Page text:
Pikeville is gearing up for a public unveiling of a statue of its most famous resident, former Gov. Paul Patton.
Minta Trimble, director of the Pikeville Main Street Program, said Friday that the unveiling of a 9-foot, bronze statue of Patton on a base will be unveiled at a July 26 ceremony.
“We are excited to honor this man who has done so much for Pikeville and the state,” she said.
Patton, a Democrat who was governor from 1995 to 2003, said he was “pleased and honored” by the move.
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“I think I have been cautious about getting my name stuck on things but this makes me very appreciative,” he said.
On the day of the unveiling, a free reception will begin at 1 p.m. in the lower level of the Pikeville city parking garage. A program featuring various speakers, including Republican U.S. Rep. Hal Rogers of Somerset, will begin at 2 p.m.
The statue will be located across the street on Hambley Boulevard in front of the 99 iconic steps symbolizing opportunity that lead up to the University of Pikeville, where Patton was president from 2010 to 2013. It will depict him in an academic robe. Patton also has served as chairman of the Kentucky Council on Postsecondary Education.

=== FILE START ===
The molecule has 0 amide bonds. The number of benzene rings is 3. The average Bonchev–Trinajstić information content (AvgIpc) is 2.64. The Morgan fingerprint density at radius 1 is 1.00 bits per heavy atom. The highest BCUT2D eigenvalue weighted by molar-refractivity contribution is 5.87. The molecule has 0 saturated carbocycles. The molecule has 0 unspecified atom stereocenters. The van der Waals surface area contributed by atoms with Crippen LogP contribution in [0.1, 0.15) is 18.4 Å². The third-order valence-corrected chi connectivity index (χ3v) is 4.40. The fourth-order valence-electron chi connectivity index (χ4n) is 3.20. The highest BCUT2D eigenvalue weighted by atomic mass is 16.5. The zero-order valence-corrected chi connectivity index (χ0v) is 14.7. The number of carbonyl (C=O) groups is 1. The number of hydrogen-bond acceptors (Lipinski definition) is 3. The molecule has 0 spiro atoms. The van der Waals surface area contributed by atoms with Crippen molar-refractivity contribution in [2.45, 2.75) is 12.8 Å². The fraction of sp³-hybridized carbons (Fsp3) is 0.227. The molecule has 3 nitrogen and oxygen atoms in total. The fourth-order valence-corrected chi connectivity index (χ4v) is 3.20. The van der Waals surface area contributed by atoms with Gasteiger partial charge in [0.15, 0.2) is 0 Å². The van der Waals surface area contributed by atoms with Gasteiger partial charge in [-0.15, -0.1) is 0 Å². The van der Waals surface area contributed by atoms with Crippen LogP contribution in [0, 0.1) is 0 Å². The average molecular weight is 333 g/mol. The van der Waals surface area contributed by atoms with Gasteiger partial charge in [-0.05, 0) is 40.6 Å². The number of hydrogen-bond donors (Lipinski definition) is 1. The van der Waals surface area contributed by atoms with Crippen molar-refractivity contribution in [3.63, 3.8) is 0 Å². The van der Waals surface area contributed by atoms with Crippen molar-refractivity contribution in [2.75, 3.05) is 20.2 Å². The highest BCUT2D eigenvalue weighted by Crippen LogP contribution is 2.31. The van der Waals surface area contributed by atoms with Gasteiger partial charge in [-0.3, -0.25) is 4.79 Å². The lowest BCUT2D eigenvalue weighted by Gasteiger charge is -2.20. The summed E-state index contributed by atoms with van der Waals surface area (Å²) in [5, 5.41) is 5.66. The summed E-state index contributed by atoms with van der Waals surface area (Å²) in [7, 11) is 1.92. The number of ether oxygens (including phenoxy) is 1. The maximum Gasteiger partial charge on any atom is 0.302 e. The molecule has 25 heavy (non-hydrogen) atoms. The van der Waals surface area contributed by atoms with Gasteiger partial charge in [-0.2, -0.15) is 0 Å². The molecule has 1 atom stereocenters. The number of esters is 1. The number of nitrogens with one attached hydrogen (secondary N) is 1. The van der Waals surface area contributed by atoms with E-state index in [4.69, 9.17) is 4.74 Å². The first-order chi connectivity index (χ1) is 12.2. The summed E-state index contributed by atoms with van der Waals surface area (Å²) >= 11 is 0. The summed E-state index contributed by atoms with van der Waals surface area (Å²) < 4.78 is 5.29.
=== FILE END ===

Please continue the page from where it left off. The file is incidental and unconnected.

Trimble said the idea for the statue was initiated by several Pike County citizens, including businessman Greg May.
It cost about $70,000, she said, adding that no tax dollars were involved. The Pikeville Main Street Program is a non-profit that tries to revitalize and manage downtown Pikeville and neighborhood commercial districts.
May, who helped raise private contributions for the statue, said it will recognize Patton for his work as county-judge executive, governor and lieutenant governor.
“He is worthy,” May said.
Patton, 79, was the first governor eligible to succeed himself in office since James Garrard in 1800 because of a 1992 amendment to the Kentucky Constitution. Before becoming governor, he was lieutenant governor and state economic development secretary under Gov. Brereton Jones.
As governor, Patton’s accomplishments included overhauling higher education and the workers’ compensation system, initiating the “Bucks for Brains” program to attract experts to universities, enhancing adult-education programs and starting lottery-funded scholarships.
Patton was elected judge-executive of Pike County in 1981. He brought to the state’s largest county mandatory garbage collection, an oil recycling program and a work program for welfare mothers in day care centers. He also oversaw construction of a new jail and a $5 million renovation to the county courthouse.